Look, we strongly support the tribunal. We strongly condemn Hezbollah’s policies of intimidation and threats. The tribunal reflects a profound Lebanese interest, the need to end an era of political assassinations. Let me be -- also just say a brief word about Iran’s neighbor, Iraq.
President Obama and I have made a commitment to end that war. And we’re keeping that promise by having already brought home 100,000 combat troops since we took office -- (applause) -- ending our combat mission and staying on track to have all our forces out by 2011.
The President turned to me early in this administration and asked me to manage the political situation from our perspective in Iraq. So even as we draw down our military engagement, we are ramping up our civilian efforts to build a lasting partnership with Iraq that is sovereign, stable, and reliant -- ladies and gentlemen, an Iraq that can play a constructive role in the region and be a proxy for no one.
The next critical step in this process is for Iran [sic] to form an inclusive government that represents all the communities as reflected in their election. You may not see in headlines, but we are working very hard on this and I am on the phone literally every day with the various Iraqi leaders. And I am confident -- I am confident that in fact they are very close to forming an inclusive government that will be totally independent of the influence of any other country in the region.
Ladies and gentlemen, that is the only way we’ll be able to redeem the extraordinary -- the extraordinary sacrifice so many -- so many Americans have made. Over 2 million have gone through that process. We have lost thousands and tens of thousands have been wounded. And many more have come home with memories of Iraq etched in their minds, some not able to be handled very easily.
Ladies and gentlemen, for Israel and for the United States, these are difficult and complex times. Here in America, our prosperity is being challenged as has not been challenged in generations. And we remain -- we remain under constant threat from determined enemies that target our homeland as never before in so many diverse ways.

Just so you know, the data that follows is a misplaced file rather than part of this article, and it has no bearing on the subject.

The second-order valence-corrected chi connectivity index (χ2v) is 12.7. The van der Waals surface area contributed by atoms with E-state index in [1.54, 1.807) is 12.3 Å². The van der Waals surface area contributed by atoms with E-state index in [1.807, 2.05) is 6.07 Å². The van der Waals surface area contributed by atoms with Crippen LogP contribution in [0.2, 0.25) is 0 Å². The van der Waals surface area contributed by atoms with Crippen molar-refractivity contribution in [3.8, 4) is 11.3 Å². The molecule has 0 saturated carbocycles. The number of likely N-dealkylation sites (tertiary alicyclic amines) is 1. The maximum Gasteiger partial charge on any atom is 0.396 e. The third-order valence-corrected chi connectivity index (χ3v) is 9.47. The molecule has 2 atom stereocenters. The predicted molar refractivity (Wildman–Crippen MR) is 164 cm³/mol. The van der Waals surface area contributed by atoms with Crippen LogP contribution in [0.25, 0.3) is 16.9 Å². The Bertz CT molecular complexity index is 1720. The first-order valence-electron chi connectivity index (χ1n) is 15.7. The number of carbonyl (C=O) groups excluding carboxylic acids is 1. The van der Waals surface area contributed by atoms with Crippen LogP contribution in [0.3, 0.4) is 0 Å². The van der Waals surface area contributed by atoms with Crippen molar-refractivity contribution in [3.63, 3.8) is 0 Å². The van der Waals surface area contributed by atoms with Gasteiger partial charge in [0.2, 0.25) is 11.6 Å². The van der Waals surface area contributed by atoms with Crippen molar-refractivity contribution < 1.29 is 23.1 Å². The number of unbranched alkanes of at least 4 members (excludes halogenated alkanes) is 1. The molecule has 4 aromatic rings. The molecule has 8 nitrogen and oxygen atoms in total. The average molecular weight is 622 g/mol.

Our administration will continue to work tirelessly to fulfill our greatest responsibility to the American people, and that is to protect them from threats that they face and to give them life, give more life to this whole notion that has begun to evaporate in the minds of many American middle class, and that is the American Dream; the dream that promises you will be able to provide a world, a nation better than you were born into for your children.
In this day and age, no government can accomplish such tasks alone. That is why -- that is why your work on behalf of those in need is even more important than it ever has been and why your cooperation with Israel, which also enjoys your strong support, enhances both Israel’s security as well as ours.
In just over three weeks, you all and Jews all around the world, will begin to light the candles of Hanukkah. Yes, it comes early this year, three weeks. I can see heads going, oh my god, three weeks. (Laughter.) The Festival of Lights, as you know better than anyone, both celebrates a divine miracle and reminds us all that even formidable obstacles can be overcome when a determined people stand together.
I am proud, and I’ve always been proud, to stand with you. Our nation has been proud to stand with Israel from its founding 60 years ago. And I absolutely guarantee you as long as there’s a breath in me, this government, this nation, will stand with Israel. It’s in our own naked self-interest beyond it being an absolute moral necessity. (Applause.)
So, ladies and gentlemen, thank you all. May God protect Israel. May God bless America and keep our troops safe. Thank you very much for the work you do. You guys are the best. Thank you. Thank you very much.
END 5:40 P.M. CST